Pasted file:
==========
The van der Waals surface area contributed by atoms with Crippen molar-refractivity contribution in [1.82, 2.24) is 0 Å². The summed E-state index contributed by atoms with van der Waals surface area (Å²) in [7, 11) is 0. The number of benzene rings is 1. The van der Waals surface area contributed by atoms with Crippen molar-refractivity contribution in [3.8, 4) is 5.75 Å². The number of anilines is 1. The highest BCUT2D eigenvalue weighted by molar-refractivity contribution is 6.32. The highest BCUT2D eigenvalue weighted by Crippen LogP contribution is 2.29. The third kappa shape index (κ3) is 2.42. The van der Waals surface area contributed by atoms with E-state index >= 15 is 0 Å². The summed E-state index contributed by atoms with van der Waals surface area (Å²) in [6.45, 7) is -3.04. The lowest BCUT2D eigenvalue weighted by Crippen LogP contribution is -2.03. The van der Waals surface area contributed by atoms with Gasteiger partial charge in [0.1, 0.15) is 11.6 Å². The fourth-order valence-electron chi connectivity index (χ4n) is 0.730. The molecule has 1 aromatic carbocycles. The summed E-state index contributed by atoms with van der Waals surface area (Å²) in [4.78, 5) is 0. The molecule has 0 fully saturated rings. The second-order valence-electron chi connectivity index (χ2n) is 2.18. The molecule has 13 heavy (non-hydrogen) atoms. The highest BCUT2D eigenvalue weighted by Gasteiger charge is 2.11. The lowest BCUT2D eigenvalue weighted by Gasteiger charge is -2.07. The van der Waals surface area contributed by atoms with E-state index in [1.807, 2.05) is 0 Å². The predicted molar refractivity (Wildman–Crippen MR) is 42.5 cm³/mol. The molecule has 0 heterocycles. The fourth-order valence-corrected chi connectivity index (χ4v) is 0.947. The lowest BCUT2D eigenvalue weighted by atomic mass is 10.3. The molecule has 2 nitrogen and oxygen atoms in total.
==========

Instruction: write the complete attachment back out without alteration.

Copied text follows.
The van der Waals surface area contributed by atoms with Crippen molar-refractivity contribution in [1.82, 2.24) is 0 Å². The summed E-state index contributed by atoms with van der Waals surface area (Å²) in [7, 11) is 0. The number of benzene rings is 1. The van der Waals surface area contributed by atoms with Crippen molar-refractivity contribution in [3.8, 4) is 5.75 Å². The number of anilines is 1. The highest BCUT2D eigenvalue weighted by molar-refractivity contribution is 6.32. The highest BCUT2D eigenvalue weighted by Crippen LogP contribution is 2.29. The third kappa shape index (κ3) is 2.42. The van der Waals surface area contributed by atoms with E-state index >= 15 is 0 Å². The summed E-state index contributed by atoms with van der Waals surface area (Å²) in [6.45, 7) is -3.04. The lowest BCUT2D eigenvalue weighted by Crippen LogP contribution is -2.03. The van der Waals surface area contributed by atoms with Gasteiger partial charge in [0.1, 0.15) is 11.6 Å². The fourth-order valence-electron chi connectivity index (χ4n) is 0.730. The molecule has 1 aromatic carbocycles. The summed E-state index contributed by atoms with van der Waals surface area (Å²) in [4.78, 5) is 0. The molecule has 0 fully saturated rings. The second-order valence-electron chi connectivity index (χ2n) is 2.18. The molecule has 13 heavy (non-hydrogen) atoms. The highest BCUT2D eigenvalue weighted by Gasteiger charge is 2.11. The lowest BCUT2D eigenvalue weighted by Gasteiger charge is -2.07. The van der Waals surface area contributed by atoms with E-state index in [1.807, 2.05) is 0 Å². The predicted molar refractivity (Wildman–Crippen MR) is 42.5 cm³/mol. The molecule has 0 heterocycles. The fourth-order valence-corrected chi connectivity index (χ4v) is 0.947. The lowest BCUT2D eigenvalue weighted by atomic mass is 10.3. The molecule has 2 nitrogen and oxygen atoms in total.